Finance Consumer The difference a day makes: How leap years affect Australia’s economy

The difference a day makes: How leap years affect Australia’s economy

February 29 will add $5.2 billion to the economy.
Government bean-counters will be spared an embarrassing GDP result because of the extra day this February. Photo: The New Daily
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Australia’s 2020 GDP figures will get a $5.2 billion sugar-hit courtesy of February’s additional day, but the extra cash won’t be felt by households.

Instead, that money will help government bean counters by bolstering the March quarter GDP figures at a time when economic activity has been consistently disappointing.

So how exactly will one extra day – added to compensate for the fact a traditional 365-day year is six hours shorter than Earth’s full solar revolution – make so much difference to the economy?

To understand why 29 February is so important to Australia’s economy this year, KPMG chief economist Dr Brendan Rynne said it’s important to look at Australia’s quarterly GDP.

In the December quarter, GDP came in at around $480 billion. By dividing that number by the number of days in that three month block (in this case, 92) Dr Rynne said it’s safe to assume Australia adds roughly $5.2 billion to GDP each day.

“This leap year is happening on a Saturday. It could be that a normal trading day generates $5 billion and Saturdays and Sundays generate a little bit less,” he said.

“But on average we’re making $5.2 billion per day.”

Although that’s not a huge number when compared to Australia’s more-than-one-trillion dollar annual GDP, it’s significant when considering Australia’s quarterly GDP has been growing by an average $2.5 billion for the past several months.

And with ongoing drought, devastating bushfires, and now the global outbreak of the coronavirus all threatening that $2.5 billion expansion, Dr Rynne said an extra $5.2 billion will “quite probably” mean the difference between Australia’s economy growing or shrinking.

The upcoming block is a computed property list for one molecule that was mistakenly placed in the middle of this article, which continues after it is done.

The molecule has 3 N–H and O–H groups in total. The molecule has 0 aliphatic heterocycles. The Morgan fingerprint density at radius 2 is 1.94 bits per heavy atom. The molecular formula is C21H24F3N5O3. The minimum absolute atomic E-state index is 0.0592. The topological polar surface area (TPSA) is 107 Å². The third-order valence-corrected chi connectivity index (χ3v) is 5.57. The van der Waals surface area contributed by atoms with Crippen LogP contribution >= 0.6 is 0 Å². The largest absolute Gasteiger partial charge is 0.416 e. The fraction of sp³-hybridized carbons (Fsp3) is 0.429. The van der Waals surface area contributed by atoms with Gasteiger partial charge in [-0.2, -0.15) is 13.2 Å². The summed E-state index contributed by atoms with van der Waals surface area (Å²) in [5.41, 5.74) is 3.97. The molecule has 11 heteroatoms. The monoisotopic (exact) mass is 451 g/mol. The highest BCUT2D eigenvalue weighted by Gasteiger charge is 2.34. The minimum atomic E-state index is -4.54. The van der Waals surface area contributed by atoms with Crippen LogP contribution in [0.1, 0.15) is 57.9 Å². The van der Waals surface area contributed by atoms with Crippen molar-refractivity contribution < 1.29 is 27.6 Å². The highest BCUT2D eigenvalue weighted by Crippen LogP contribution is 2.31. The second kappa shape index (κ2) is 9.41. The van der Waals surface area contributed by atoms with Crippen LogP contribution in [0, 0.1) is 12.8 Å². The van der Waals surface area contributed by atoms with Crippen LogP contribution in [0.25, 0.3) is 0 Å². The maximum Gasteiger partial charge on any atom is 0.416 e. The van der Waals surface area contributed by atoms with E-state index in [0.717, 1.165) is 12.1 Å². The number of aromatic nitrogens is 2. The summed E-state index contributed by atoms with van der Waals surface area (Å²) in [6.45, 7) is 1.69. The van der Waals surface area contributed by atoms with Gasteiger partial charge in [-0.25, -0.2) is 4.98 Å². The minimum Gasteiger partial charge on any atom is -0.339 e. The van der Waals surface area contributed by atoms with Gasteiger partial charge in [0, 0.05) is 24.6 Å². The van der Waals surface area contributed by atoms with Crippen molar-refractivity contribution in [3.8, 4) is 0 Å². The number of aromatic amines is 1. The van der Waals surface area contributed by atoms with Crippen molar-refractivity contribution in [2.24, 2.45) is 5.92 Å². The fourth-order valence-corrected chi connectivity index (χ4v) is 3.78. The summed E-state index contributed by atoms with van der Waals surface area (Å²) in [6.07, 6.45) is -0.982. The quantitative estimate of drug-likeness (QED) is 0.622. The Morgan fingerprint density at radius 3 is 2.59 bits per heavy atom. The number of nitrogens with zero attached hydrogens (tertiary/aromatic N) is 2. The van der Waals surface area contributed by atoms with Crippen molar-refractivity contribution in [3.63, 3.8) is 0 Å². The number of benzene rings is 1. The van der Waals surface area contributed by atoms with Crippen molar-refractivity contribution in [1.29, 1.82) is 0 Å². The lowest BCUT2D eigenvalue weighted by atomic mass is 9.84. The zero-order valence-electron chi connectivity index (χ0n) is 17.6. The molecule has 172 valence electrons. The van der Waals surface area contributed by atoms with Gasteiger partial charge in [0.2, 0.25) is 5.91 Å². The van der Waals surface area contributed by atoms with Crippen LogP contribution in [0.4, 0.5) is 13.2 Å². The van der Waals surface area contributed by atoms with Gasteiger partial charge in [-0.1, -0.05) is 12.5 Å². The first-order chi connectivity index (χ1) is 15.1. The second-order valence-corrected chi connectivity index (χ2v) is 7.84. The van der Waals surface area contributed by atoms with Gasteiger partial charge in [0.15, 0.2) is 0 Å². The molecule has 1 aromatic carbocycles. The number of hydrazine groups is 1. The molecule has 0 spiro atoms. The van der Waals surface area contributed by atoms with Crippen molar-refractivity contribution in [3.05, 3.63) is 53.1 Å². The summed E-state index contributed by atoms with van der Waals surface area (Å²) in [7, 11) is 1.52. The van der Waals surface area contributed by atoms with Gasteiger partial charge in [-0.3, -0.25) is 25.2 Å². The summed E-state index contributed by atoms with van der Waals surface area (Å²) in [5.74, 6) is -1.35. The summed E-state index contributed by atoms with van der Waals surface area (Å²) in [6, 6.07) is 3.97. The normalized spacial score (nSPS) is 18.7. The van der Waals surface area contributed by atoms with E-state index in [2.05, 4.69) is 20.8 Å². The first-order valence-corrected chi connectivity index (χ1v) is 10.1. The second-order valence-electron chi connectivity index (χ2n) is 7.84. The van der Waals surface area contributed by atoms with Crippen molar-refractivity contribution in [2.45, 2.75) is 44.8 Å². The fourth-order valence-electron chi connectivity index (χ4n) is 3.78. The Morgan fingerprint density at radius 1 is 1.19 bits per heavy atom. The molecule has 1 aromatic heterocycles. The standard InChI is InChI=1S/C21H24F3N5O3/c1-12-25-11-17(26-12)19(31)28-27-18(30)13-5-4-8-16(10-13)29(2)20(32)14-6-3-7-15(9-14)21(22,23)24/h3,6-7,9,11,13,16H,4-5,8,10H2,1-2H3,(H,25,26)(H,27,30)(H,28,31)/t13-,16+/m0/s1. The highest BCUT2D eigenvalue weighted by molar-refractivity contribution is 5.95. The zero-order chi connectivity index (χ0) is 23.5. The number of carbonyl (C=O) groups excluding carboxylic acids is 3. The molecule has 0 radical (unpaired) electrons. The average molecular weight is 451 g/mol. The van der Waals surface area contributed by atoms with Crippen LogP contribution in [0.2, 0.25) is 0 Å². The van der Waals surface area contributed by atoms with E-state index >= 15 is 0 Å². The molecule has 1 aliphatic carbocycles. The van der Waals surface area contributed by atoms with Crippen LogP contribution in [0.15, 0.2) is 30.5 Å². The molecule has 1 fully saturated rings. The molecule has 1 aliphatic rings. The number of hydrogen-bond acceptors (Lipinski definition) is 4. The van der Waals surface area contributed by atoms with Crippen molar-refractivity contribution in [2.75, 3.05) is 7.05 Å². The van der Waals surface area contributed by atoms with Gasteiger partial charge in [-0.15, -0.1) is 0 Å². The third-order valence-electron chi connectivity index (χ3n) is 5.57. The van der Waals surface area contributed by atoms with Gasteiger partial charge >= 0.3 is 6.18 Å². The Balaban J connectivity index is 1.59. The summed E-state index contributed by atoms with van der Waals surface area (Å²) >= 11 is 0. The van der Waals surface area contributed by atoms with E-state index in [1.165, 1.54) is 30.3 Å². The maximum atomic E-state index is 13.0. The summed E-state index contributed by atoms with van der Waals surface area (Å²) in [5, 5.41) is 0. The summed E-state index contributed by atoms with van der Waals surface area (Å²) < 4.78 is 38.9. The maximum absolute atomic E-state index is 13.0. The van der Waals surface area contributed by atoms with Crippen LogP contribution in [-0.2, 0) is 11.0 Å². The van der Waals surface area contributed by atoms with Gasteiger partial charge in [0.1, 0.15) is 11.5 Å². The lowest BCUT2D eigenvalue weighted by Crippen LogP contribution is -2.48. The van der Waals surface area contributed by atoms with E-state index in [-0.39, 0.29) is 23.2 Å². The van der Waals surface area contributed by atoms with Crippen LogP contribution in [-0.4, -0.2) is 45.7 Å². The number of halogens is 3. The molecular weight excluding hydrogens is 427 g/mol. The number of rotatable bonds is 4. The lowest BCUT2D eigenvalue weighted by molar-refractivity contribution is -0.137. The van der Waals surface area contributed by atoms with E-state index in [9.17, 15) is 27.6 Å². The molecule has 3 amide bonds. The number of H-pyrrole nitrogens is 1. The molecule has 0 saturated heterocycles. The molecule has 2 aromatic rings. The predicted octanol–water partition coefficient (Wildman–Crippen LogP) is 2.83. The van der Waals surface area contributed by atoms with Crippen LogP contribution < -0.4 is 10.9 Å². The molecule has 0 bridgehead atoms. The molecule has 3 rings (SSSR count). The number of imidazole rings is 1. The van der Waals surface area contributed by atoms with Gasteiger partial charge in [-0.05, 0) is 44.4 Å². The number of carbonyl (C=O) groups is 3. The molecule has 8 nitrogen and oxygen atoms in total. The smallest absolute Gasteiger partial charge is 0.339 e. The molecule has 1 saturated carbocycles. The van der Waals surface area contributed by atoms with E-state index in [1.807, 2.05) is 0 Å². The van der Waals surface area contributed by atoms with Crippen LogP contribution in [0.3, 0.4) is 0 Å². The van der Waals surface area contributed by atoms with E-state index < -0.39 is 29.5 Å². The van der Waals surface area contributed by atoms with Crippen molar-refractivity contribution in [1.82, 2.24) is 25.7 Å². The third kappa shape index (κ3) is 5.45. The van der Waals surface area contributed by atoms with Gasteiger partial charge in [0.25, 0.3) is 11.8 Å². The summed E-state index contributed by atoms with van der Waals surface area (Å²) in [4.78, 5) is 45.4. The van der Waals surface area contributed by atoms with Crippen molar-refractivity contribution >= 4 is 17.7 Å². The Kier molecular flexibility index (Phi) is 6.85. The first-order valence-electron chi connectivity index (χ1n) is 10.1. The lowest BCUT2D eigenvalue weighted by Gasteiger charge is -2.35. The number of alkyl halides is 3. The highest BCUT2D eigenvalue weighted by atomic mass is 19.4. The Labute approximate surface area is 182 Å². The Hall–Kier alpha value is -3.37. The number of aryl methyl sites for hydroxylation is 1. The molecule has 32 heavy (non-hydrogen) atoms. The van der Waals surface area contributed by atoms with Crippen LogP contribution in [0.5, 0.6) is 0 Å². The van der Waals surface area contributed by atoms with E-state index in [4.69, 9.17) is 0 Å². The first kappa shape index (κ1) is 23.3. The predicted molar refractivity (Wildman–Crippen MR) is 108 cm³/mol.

“What we’ve had in the March quarter has been disruption to Australia’s agricultural sector and our normal business environment, particularly in rural Australia due to the drought and now the bushfires,” he said.

“Now add to that the drop-off in economic activity because of tourism slowing as a result of the coronavirus. The risk is that all of those things will add up to $2.5 billion in lost value add.

“But what we’ve got now if this extra day, and – if it follows the normal pattern of spending – that will give us $5 billion.”

In essence Australia will probably avoid a negative March quarter on a “technicality”, Dr Rynne said. If GDP figures were adjusted to account for the extra day, the numbers would be less rosy.

But what if March’s GDP figures still turn negative anyway?

“That would be a really big fall in the economy. That would show the economy is really struggling.”

Extra day a conundrum for salaried workers

Salaries are traditionally based on a 365-day year, prompting some nervous employees to question whether an extra day means a day of unpaid labour.

It’s a contentious issue which can be interpreted in multiple ways, but at its heart Dr Rynne said it’s unlikely workers are losing out.

“If you take a very narrow view, then there is probably some stock in [the idea] he said.

“But you can also take another view; that people get paid their salary – particularly long term workers – over a period of time and it comes out in the wash.

“What they’re getting paid is a gross level of income each year and if you’re in a job for four years then that sort of washes itself out.”

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